John Kakadellis

Γενικό Νοσοκομείο Ιωαννίνων Γ. Χατζηκώστα, Yannina, Epirus, Greece

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Publications (6)12.28 Total impact

  • Elias A Karfis · John Kakadellis
    [Show abstract] [Hide abstract] ABSTRACT: Bronchopleural fistula (BPF) after pneumonectomy is a well-known, dreaded complication associated with a high mortality rate. We present a case of video-assisted thoracoscopic management of a silent, small BPF. After thoracoscopic removal of all debris and inflammatory tissues, the identified BPF was successfully sealed by thoracoscopic instillation of tissue glue. This approach may be an effective alternative and promising option for treating small bronchopleural fistulas accompanied by empyema after pneumonectomy.
    No preview · Article · Dec 2009 · General Thoracic and Cardiovascular Surgery
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    Elias A Karfis · Evangelos Roustanis · John Beis · John Kakadellis
    [Show abstract] [Hide abstract] ABSTRACT: Mediastinal exploration is a common procedure used for the diagnosis of the thoracic diseases and the staging of lung cancer. A retrospective review was performed to assess sensitivity, specificity, accuracy and morbidity of video-assisted cervical mediastinoscopy (VACM). From 1999 to 2006 a total of 139 VACMs were performed in 138 patients. Eighty-seven patients were evaluated for known or suspected lung cancer (CN2 or CT scan)--group 1. Fifty-one patients underwent VACM for the evaluation of adenopathies or masses having no indication of lung cancer--group 2. In group 1, the diagnosis of lymph node (LN) involvement was certified in 55 patients--sensitivity 80.8%. The remaining 27 patients (28.7%) were negative and underwent thoracotomy. In group 2, we obtained a definitive diagnosis in 57 patients--sensitivity 93.6%. In the negative patients the definitive histological diagnosis was obtained by means of thoracotomy or other procedure. The more frequent pathologies were lymphomas in 15 patients, sarcoidosis in 13 and reactive lymphadenitis in 14 patients. The mean operative time was 41.7 min. Mean number of sampled nodal stations was 1.9. There were two patients with complications (1.4%). The mortality rate was 0%.
    Preview · Article · Sep 2008 · Interactive Cardiovascular and Thoracic Surgery
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    John Kakadellis · Elias A Karfis
    [Show abstract] [Hide abstract] ABSTRACT: Bronchopleural fistula after pneumonectomy is a life-threatening complication which is associated with the surgical technique and the experience of the surgeon. We evaluated the incidence of bronchopleural fistula using the posterior membranous flap technique, as originally described by G. Jack in 1965. The surgical technique of bronchial closure proximal to the carina is described and discussed. From 1999 to 2005, 45 consecutive patients underwent pneumonectomy in our hospital using the posterior membranous flap technique for bronchial closure. Twenty-nine patients (64.5%) underwent left pneumonectomy and 16 patients (35.5%) right pneumonectomy. Patients were operated on for non-small cell lung cancer (41 patients - 89%), small cell lung cancer (one patient - 2.2%), mixed and other types of cancer (two patients - 4.4%), and non-neoplastic etiology (one patient - 2.2%). In the follow up of the patients no bronchopleural fistula was identified after pneumonectomy, right or left. Thirty-day mortality was 6.6% (three patients), all because of cardiorespiratory insufficiency. Using the posterior membranous flap technique, we eliminated the two major factors of the occurrence of BPF: (a) the tension in the suture line; and (b) the remaining stump from the resected bronchus. This bronchial closure technique offers a safe method of prevention of bronchopleural fistula.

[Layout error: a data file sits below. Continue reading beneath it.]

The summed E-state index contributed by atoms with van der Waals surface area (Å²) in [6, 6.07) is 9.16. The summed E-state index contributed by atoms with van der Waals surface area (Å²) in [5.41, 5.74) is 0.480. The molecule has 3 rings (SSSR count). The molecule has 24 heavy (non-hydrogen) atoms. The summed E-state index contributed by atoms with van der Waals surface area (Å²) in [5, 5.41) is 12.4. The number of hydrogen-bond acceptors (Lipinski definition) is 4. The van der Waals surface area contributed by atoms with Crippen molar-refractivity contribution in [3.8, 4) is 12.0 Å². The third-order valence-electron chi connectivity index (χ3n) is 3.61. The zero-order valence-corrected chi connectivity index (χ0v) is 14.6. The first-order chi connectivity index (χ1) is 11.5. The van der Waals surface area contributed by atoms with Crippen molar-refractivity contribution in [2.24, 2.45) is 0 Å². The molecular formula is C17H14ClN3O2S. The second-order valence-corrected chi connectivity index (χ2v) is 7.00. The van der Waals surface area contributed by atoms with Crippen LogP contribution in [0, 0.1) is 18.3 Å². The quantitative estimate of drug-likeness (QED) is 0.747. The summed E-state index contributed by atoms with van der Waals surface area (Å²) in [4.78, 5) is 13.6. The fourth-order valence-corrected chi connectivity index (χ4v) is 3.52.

Preview · Article · Jun 2008 · Interactive Cardiovascular and Thoracic Surgery
  • E. Karfis · J. Kakadellis · E. Roustanis · D. Souliotis · A. Manataki
    No preview · Article · Oct 2007 · Lung Cancer
  • E. Karfis · J. Kakadellis · E. Roustanis · D. Souliotis · A. Manataki
    No preview · Article · Oct 2007 · Lung Cancer
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    G Pappas-Gogos · EA Karfis · J Kakadellis · E C Tsimoyiannis
    [Show abstract] [Hide abstract] ABSTRACT: Blunt traumatic rupture of the diaphragm is a well known but uncommon event of thoracoabdominal traumatic injuries. It occurs in 1-5% of polytrauma patients and requires a high degree of suspicion for a rapid diagnosis. The frequency of delayed diagnosis is difficult to be estimated and up to 30% of blunt diaphragmatic ruptures present late. A case of herniated splenic colic flexure through a defect in the left hemidiaphragm and the subsequent development of colon cancer in this area are presented. We emphasize the importance of making a prompt diagnosis in order to avoid further morbidity and mortality in this rare clinical entity.
    Full-text · Article · Jul 2007 · Hernia

Publication Stats

38 Citations
12.28 Total Impact Points


  • 2007-2008
    • Γενικό Νοσοκομείο Ιωαννίνων Γ. Χατζηκώστα
      Yannina, Epirus, Greece